Among the many frustrating contradictions in life, perhaps one of the greatest is that we spend our lives working only to find that, no matter our efforts or desires, we will ultimately lose ourselves someday. Even when our lives are filled with something we love — be it writing, or running, or being on stage — we pursue that craft knowing that there will come a time when our bodies say, "Nope, I'm done." For most, that moment happens long before the desire wanes. The loss of agency and ability as we grow older is rightfully rage-inducing. And while aging is one of few truly universal experiences, we are provided very little cultural scripting on how to talk to about it. As a result, the topic is often ignored, euphemized, dealt with in hushed tones and behind closed doors. We are left feeling alone to process challenging questions and frustrating changes, and it is a welcome gift when we encounter a story that makes us realize our trials are in fact shared.
In The Velocity of Autumn, playwright Eric Coble provides a comedic window into one family's journey, which is both wild and wildly relatable. The action doesn't take time to warm up, jumping right into the conflict as 80-year-old Alexandra sits barricaded in her brownstone as her son Chris breaks in through the window. Returning home for the first time in 20 years, he has been tasked by his siblings with the responsibility of talking their mother out of blowing up the block with the Molotov cocktails she's assembled. As mother and son get reacquainted, negotiating with the rest of the family by phone, they explore issues of identity and agency and gain understanding of both themselves and each other. Presented without an intermission, the story unfolds in just over an hour and a half, leaving neither actors nor audience much time to catch their breath.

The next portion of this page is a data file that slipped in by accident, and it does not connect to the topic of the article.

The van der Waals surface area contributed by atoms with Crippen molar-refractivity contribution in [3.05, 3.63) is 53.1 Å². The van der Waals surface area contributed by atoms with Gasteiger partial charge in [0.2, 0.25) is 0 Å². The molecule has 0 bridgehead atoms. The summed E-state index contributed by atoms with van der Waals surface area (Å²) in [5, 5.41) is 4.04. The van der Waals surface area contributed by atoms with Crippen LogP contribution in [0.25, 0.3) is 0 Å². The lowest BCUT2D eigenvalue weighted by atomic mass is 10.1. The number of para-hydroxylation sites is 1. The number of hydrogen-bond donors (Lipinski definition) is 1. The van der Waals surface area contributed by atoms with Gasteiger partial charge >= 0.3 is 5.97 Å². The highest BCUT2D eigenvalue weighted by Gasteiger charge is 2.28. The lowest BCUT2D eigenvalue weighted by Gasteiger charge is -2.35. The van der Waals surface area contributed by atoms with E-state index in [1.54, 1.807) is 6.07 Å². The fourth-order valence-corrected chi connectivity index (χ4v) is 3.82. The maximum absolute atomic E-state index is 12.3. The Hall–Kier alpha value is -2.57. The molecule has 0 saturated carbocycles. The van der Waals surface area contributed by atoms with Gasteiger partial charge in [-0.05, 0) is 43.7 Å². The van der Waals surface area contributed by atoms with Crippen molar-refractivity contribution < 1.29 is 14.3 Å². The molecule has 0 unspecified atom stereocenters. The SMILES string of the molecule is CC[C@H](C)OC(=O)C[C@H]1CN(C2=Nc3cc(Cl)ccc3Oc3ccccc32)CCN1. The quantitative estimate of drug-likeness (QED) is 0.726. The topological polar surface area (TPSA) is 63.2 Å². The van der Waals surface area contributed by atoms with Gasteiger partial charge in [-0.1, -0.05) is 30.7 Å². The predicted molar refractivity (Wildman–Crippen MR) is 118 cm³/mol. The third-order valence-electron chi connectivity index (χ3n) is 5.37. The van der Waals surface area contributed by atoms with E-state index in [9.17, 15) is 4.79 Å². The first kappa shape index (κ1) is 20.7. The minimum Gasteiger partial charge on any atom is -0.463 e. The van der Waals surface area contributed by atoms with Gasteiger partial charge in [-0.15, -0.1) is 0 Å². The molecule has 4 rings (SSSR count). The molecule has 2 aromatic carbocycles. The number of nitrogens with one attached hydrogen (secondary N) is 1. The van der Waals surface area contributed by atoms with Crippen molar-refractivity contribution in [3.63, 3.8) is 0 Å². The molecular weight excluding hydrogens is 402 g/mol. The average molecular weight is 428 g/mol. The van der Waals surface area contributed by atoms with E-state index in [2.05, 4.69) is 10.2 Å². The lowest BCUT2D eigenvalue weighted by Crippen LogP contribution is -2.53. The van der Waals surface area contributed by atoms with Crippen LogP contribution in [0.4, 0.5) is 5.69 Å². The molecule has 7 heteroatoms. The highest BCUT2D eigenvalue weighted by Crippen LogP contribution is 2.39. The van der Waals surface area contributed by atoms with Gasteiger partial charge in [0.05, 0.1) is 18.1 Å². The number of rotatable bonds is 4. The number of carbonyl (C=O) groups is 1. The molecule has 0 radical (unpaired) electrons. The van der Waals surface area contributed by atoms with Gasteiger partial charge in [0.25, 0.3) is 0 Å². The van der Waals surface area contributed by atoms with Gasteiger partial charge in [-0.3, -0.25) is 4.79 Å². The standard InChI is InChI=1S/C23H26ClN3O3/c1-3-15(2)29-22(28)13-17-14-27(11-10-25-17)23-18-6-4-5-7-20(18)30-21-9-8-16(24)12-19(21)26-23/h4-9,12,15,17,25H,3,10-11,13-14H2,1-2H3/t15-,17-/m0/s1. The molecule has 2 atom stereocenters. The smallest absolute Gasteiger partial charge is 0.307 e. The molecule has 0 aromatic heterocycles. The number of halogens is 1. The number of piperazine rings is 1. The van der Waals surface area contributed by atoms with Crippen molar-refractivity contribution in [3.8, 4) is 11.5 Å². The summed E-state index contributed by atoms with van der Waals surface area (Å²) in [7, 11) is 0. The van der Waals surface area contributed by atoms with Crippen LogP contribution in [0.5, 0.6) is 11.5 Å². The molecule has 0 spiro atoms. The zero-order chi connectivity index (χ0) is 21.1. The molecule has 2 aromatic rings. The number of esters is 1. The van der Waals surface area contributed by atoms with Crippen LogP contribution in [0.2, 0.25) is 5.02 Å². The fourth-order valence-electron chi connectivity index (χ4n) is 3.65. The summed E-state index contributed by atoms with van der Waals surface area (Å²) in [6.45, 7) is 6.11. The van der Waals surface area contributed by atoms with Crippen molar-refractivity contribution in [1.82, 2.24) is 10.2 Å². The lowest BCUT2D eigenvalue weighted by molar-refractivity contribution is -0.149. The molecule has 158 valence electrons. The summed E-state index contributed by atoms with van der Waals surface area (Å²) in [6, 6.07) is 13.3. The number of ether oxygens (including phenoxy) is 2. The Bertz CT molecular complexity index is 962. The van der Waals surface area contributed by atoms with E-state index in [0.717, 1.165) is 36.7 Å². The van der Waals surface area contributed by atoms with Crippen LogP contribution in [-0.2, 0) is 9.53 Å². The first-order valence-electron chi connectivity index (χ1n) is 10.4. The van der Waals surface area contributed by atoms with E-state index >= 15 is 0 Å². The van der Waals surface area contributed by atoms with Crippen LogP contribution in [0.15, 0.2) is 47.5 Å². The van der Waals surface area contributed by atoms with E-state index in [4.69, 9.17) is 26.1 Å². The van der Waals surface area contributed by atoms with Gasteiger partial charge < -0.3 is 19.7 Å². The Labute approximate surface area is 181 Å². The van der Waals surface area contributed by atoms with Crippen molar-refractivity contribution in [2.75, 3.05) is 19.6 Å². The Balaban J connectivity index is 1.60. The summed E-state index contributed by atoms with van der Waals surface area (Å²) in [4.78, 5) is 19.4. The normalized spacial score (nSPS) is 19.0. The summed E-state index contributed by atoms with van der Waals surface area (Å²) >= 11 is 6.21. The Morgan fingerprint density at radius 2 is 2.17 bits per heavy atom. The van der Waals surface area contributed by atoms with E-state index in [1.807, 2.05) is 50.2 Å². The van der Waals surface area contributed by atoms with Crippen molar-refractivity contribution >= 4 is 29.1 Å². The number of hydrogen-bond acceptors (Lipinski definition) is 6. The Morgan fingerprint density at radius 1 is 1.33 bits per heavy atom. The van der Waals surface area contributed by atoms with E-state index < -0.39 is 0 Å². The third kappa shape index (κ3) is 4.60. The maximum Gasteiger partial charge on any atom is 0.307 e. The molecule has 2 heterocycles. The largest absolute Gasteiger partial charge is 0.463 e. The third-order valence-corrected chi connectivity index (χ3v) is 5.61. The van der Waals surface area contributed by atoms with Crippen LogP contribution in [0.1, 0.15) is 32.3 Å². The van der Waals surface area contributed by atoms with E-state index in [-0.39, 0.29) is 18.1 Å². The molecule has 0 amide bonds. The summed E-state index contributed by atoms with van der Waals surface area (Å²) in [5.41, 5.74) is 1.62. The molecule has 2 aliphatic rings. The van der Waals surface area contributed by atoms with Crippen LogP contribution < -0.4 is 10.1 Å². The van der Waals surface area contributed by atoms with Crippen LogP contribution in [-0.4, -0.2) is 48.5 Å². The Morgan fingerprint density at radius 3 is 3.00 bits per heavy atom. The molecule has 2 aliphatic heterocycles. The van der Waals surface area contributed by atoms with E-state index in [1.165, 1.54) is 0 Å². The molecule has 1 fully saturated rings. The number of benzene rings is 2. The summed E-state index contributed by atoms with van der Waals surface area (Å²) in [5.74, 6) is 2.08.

The story calls for high energy and a frenetic pace, with both characters, Alexandra and Chris (played by Bonnie Mesinger and Gary Bowman), on the brink as they deal with outrageous circumstances. From the outset, the stakes are high; after all, Alexandra has armed herself with dozens of handmade explosives and is committed to going down fighting. It requires a strong investment and level of confidence from the performers, especially with a cast of two. At times this falls flat and it's hard to know if this is down to pacing or simply a product of first-night jitters. The set is very open, but much of the activity plays out center stage. It would be nice to see the actors use more of the space. The script is a roller coaster ride, and the energy onstage doesn't quite manage to always reach the highs and lows. While the dialogue sometimes feels offbeat, each character has powerful moments of monologue. Chris has an especially revealing and intense moment when he finally reveals some of his own motivations, and Alexandra engages as she discusses her youth. Despite the challenges, the production overall is moving and funny. Audience members will likely see themselves and their own families in the characters on stage.
Kristin Mack directs and also provides the sound design. The set and lighting are designed by Liz Uhazy. The Velocity of Autumn continues its run through March 21 with performances Thursday through Saturday at 8 p.m. There will be an additional Sunday matinee on March 15 at 2 p.m. Tickets are $15 with special Thurs. $10 pricing. For more information call 443-7688.
The Good Body by Eve Ensler (author of The Vagina Monologues) opens this week with performances in a number of locations. The show, which deals with the ways body image affects women's lives, plays March 6 and 7 at 7 p.m. at the Studio Theatre at Humboldt State University. Tickets are $12. For more information, visit www.facebook.com/thegoodbodyhumboldt.
Fiddler on the Roof opens at Ferndale Repertory Theatre on March 20. This classic musical story of family and community runs through April 12. For more information call 786-5483.